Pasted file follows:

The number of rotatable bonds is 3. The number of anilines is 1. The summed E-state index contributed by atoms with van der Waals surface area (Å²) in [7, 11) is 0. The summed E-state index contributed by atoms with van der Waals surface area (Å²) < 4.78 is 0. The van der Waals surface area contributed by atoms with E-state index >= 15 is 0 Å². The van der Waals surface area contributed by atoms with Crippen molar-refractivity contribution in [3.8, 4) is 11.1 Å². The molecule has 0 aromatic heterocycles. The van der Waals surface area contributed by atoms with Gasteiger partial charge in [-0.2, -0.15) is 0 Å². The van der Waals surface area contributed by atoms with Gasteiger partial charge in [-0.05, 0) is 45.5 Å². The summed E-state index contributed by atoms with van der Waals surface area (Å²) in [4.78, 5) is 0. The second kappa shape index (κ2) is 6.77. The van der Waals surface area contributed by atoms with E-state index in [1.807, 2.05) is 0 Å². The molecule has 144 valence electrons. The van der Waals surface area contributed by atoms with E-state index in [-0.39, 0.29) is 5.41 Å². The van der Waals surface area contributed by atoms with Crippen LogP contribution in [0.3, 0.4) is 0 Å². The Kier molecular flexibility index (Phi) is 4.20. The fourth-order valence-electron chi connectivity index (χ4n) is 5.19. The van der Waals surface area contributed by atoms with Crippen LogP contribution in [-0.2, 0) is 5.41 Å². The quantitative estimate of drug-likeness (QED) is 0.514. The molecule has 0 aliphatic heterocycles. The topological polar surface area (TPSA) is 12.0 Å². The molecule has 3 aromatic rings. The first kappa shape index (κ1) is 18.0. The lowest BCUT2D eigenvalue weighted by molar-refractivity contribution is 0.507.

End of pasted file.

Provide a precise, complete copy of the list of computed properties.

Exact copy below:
The number of rotatable bonds is 3. The number of anilines is 1. The summed E-state index contributed by atoms with van der Waals surface area (Å²) in [7, 11) is 0. The summed E-state index contributed by atoms with van der Waals surface area (Å²) < 4.78 is 0. The van der Waals surface area contributed by atoms with E-state index >= 15 is 0 Å². The van der Waals surface area contributed by atoms with Crippen molar-refractivity contribution in [3.8, 4) is 11.1 Å². The molecule has 0 aromatic heterocycles. The van der Waals surface area contributed by atoms with Gasteiger partial charge in [-0.2, -0.15) is 0 Å². The van der Waals surface area contributed by atoms with Gasteiger partial charge in [-0.05, 0) is 45.5 Å². The summed E-state index contributed by atoms with van der Waals surface area (Å²) in [4.78, 5) is 0. The second kappa shape index (κ2) is 6.77. The van der Waals surface area contributed by atoms with E-state index in [1.807, 2.05) is 0 Å². The molecule has 144 valence electrons. The van der Waals surface area contributed by atoms with E-state index in [-0.39, 0.29) is 5.41 Å². The van der Waals surface area contributed by atoms with Crippen LogP contribution in [0.3, 0.4) is 0 Å². The Kier molecular flexibility index (Phi) is 4.20. The fourth-order valence-electron chi connectivity index (χ4n) is 5.19. The van der Waals surface area contributed by atoms with Crippen LogP contribution in [-0.2, 0) is 5.41 Å². The quantitative estimate of drug-likeness (QED) is 0.514. The molecule has 0 aliphatic heterocycles. The topological polar surface area (TPSA) is 12.0 Å². The molecule has 3 aromatic rings. The first kappa shape index (κ1) is 18.0. The lowest BCUT2D eigenvalue weighted by molar-refractivity contribution is 0.507.